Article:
For the same week, the National Meat Institute (INAC) weekly reference price for Uruguay sheepmeat exports fell 13% to US$3,893 per ton. The four-week moving average price of Uruguay sheepmeat is now US$4,220 per ton or 5% higher than this time last year. (Blasina & Associates)

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Brazil Beef Benefits With More Protectionist U.S. Policies

Two articles of note today regarding Brazilian beef competitiveness given a more protectionist trade environment in the U.S. under Donald Trump who signed more executive orders regarding immigration and construction of the Mexico border wall on this, his third full day in office.

First, Portos e Navios publishes an article from Gazeta de Povo’s Giuliano Gomes analyzing the improved outlook for Brazilian beef with the U.S. officially exiting TPP.

Gomes writes that Brazilian officials were cheering the news considering that U.S. participation in the agreement would have made Brazilian beef more expensive compared to U.S. beef in key Asian markets like Japan. The same can be said for Brazilian soybeans, orange juice, and sugar among other exports to Asia.

And in terms of U.S./Brazil bilateral trade, officials from both countries will begin meeting next month to work on advancing a common agenda to facilitate trade and investment between the two nations. (Portos e Navios)

In the other competitive Brazilian beef story, Pork World says Brazil is sending 87 companies to this week’s Gulfood in Dubai which is the premier food and drink expo in the Middle East.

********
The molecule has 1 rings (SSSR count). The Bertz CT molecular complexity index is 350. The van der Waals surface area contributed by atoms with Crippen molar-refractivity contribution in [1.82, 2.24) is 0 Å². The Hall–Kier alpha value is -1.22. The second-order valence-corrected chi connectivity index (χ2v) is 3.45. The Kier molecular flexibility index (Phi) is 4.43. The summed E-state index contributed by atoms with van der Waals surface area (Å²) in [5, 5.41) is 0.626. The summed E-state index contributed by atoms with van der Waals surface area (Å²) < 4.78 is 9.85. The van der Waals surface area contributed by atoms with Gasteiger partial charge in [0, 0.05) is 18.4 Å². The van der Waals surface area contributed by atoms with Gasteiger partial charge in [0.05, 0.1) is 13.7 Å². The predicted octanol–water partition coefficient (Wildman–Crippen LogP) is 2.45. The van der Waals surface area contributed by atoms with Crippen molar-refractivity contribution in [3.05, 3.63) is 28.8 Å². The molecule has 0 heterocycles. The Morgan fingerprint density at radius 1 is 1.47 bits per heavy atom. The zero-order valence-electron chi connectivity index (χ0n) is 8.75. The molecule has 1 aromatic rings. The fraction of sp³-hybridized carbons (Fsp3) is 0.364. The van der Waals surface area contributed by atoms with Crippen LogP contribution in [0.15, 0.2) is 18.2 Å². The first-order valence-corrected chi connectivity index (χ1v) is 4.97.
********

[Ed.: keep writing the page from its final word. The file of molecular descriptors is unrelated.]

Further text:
The Brazilian Agency for Investments and Export Promotion (Apex-Brasil) which is leading the delegation expects to exceed the US$728 million in new business that Brazilian companies closed at Gulfood 2016. The 2017 event begins tomorrow.

In 2016, Brazil exports to six Middle East countries (Saudi Arabia, UAE, Kuwait, Qatar, Bahrain, and Oman) topped US$6.04 billion compared to imports of only US$2.66 billion. In 2017, Brazil expects to build on the already impressive trade surplus of US$3.38 billion with these countries. (Pork World)

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ABC: Argentina Beef Exports Rose 19% In Volume In 2016

A report out today from the Argentine Consortium of Meat Exporters (ABC) and published in La Nación says that Argentina beef exports rose 19% in volume in 2016 and 4.2% in revenue.

The report says Argentina beef exporters shipped over 237,000 tons last year compared to 2015 when the total was just shy of 200,000 tons. In dollars, the value of those shipments totaled US$1.070 billion or roughly US$46 million more than in 2015, a 4.2% increase. If you factor in the offal exported, the total value was actually US$1.260 billion.

In related ABC news, the president of the association, Mario Ravettonio, applauded the decision by the federal government to increase tax reimbursements for meat exports. “The measure gets our support, because it helps foster more competitiveness,” Reavettonio told Radio Splendid. (La Nación Campo)